Catholic Church bemoans call centre Bacchanalia
Indian 'dens of iniquity'
The Catholic Church in India has decided the time has come to address the problem of call centre promiscuity which, as we previously reported , has pretty well reduced the local outsourcing industry to something resembling a scene from Bob Guccione's Caligula.
Back in June 2005, the India Times described the steamy case of 24-year-old "senior process associate" Mandakini Sandhu and squeeze Ashish Gupta.
It explained: "For many BPO [business process outsourcing] employees like Sandhu and Gupta, the office space is not just a professional domain. Instead, it symbolises one's personal space, thanks to long hours being spent in office. From making friends to cultivating relationships, BPO units are slowly becoming hubs where inter-personal bonding takes place. And it comes as little surprise that many also give vent to their sexual urges in the office space."
Sandhu admitted: "For us, the office is practically everything. Weird working hours means that most friendships happen usually within the office and in similar working set ups. And in such a situation, intimacy is a foregone conclusion."
Well, it hasn't got any better. According to a new set of shock revelations reported in The Age, "since many staff work night shifts, after which normal socialising is impossible, office friendships — with accompanying sexual liaisons — have blossomed".
Call centre worker Alkesh Dua elaborated: "Women come to work with condoms in their handbags. Everyone is doing it. You're together all night in this cool, hip atmosphere, and you end up getting intimate."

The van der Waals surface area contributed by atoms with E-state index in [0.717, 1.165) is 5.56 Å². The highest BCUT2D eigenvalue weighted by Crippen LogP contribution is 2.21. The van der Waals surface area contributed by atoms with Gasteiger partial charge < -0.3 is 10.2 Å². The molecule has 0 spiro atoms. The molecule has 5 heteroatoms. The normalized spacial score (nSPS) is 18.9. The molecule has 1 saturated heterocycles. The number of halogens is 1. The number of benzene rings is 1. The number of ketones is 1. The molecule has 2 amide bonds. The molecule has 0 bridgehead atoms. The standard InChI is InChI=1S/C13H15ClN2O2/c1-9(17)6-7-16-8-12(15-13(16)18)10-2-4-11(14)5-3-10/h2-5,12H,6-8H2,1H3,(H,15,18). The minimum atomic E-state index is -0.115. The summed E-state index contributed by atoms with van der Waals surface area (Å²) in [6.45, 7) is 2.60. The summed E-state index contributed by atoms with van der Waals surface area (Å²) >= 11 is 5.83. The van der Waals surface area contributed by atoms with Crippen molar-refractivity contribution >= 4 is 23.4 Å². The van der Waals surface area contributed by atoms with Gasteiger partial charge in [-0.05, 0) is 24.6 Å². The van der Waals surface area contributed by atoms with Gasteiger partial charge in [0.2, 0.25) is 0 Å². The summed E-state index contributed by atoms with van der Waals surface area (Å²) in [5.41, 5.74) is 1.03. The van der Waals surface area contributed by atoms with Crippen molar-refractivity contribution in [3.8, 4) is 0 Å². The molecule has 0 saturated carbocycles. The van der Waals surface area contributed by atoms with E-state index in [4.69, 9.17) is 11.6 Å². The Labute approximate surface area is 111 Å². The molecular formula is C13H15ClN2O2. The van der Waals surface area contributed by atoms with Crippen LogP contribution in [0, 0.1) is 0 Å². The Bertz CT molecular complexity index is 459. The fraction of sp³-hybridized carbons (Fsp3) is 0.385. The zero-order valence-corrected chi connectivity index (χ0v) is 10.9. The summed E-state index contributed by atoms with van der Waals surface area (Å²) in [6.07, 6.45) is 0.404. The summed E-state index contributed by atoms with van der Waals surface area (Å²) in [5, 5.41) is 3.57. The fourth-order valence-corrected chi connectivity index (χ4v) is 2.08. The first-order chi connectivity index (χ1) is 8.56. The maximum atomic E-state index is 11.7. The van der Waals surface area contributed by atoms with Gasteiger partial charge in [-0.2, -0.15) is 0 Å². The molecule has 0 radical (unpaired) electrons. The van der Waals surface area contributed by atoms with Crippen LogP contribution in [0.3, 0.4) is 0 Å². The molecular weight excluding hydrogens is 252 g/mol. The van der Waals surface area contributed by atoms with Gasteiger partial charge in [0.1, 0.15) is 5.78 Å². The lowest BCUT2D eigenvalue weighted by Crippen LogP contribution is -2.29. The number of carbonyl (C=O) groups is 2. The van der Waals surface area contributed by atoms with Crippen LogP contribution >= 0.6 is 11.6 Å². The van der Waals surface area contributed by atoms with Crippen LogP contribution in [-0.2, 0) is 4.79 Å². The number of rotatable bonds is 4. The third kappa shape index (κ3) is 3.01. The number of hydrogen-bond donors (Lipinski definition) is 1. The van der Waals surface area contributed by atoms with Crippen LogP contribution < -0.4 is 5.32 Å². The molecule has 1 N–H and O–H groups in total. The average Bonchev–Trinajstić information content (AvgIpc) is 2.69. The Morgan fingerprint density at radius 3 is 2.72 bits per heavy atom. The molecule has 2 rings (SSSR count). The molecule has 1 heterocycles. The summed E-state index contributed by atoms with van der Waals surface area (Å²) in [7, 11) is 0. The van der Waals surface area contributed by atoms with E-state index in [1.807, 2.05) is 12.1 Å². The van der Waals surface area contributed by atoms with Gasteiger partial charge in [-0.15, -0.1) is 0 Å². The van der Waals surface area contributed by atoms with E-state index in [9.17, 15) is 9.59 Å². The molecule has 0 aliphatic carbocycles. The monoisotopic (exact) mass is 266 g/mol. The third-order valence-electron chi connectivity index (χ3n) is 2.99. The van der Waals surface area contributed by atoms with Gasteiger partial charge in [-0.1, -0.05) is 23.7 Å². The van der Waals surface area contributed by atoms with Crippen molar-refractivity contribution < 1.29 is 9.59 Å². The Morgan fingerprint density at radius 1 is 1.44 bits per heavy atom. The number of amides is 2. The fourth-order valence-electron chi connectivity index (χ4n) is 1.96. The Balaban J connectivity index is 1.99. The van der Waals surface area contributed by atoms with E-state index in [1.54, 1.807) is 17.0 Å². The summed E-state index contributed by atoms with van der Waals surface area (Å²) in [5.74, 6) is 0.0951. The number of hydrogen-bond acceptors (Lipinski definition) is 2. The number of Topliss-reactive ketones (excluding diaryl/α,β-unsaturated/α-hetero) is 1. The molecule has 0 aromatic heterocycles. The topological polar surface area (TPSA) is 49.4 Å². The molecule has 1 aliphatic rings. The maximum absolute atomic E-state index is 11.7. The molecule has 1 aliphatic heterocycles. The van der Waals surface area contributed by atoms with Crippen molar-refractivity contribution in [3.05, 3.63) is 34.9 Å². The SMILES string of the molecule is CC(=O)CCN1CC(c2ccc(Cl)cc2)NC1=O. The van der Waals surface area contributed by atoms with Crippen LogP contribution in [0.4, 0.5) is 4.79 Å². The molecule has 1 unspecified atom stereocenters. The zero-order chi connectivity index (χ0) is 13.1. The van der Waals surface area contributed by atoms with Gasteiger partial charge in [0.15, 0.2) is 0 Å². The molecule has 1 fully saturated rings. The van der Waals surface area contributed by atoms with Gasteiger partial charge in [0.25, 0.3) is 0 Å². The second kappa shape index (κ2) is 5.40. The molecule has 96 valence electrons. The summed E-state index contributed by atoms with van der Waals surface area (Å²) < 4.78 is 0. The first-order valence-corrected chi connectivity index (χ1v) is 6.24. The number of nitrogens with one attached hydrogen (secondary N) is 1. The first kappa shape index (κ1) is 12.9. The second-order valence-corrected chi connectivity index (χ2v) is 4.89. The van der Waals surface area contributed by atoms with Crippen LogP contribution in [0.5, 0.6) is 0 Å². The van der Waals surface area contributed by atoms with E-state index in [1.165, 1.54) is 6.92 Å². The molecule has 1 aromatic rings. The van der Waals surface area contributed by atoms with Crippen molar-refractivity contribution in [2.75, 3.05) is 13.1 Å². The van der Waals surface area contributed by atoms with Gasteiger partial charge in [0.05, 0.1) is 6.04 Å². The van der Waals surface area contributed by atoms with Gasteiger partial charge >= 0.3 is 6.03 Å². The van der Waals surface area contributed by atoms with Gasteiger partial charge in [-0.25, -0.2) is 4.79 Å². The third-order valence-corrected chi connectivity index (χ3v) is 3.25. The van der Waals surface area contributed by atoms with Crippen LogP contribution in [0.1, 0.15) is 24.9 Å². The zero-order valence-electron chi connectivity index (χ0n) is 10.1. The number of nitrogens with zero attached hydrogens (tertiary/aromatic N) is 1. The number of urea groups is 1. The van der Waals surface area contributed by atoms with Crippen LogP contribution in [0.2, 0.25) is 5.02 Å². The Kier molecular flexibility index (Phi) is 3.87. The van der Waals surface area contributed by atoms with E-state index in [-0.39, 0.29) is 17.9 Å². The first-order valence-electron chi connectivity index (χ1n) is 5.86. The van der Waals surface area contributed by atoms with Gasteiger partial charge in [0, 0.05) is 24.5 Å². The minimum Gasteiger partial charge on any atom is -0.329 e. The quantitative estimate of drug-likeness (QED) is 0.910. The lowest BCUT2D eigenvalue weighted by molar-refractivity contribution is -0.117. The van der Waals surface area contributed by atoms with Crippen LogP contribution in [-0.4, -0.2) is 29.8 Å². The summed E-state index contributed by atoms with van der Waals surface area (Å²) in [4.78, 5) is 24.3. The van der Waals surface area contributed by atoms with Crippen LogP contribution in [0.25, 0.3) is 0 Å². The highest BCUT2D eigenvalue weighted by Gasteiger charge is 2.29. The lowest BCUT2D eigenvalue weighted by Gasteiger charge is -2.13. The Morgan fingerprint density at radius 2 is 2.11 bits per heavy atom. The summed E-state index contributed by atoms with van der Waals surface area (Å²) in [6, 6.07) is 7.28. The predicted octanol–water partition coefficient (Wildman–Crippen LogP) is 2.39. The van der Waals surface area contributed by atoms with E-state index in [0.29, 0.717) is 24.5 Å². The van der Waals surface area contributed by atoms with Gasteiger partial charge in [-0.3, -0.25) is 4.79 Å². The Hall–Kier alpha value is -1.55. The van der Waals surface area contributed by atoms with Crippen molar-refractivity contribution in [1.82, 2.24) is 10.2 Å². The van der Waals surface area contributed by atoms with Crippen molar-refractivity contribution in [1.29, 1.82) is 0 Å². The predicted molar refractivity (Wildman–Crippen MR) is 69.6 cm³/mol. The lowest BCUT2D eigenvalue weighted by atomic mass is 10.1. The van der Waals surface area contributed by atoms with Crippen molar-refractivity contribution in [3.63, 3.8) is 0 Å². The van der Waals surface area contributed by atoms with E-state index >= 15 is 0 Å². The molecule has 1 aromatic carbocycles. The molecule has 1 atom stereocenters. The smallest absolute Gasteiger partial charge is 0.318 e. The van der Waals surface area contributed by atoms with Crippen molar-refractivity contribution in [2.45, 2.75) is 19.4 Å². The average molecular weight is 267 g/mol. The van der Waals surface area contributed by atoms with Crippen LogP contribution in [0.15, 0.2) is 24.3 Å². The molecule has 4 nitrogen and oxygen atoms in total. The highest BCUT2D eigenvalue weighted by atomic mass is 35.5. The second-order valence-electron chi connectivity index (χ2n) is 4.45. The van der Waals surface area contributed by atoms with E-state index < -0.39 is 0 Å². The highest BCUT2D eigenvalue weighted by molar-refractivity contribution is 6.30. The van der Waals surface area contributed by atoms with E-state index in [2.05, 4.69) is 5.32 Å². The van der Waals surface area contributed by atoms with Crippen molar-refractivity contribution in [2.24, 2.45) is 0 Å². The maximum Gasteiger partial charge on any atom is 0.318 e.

As a result of the "licentious lifestyles", abortions in Bangalore are up up 50 per cent in two years, while "so entrenched is [call centres'] reputation for dating, drinking and partying that many middle-class parents are now reluctant to let their daughters take up such jobs".
Enter Benny 16's clean-up squad, which is offering "week-long retreats in the hope of turning staff away from a life of sin". Bangalore's Archbishop Bernard Moras said: "We don't want to do moral policing, but we want to advise young people that being 'modern' doesn't mean losing their family traditions or moral values.
"We are responsible for these young people. We have to show them we care by giving them guidance and showing them the dangers of adultery and casual sex."
Which is fair enough, although we can't help but feel the Catholic Church might have a tricky time reconciling Bangalore's skyrocketing abortion rate with its stance on condoms, especially given that it will probably take more than a "week-long retreat" to wean sexually-charged call centre workers off their penchant for workplace rumpy-pumpy. ®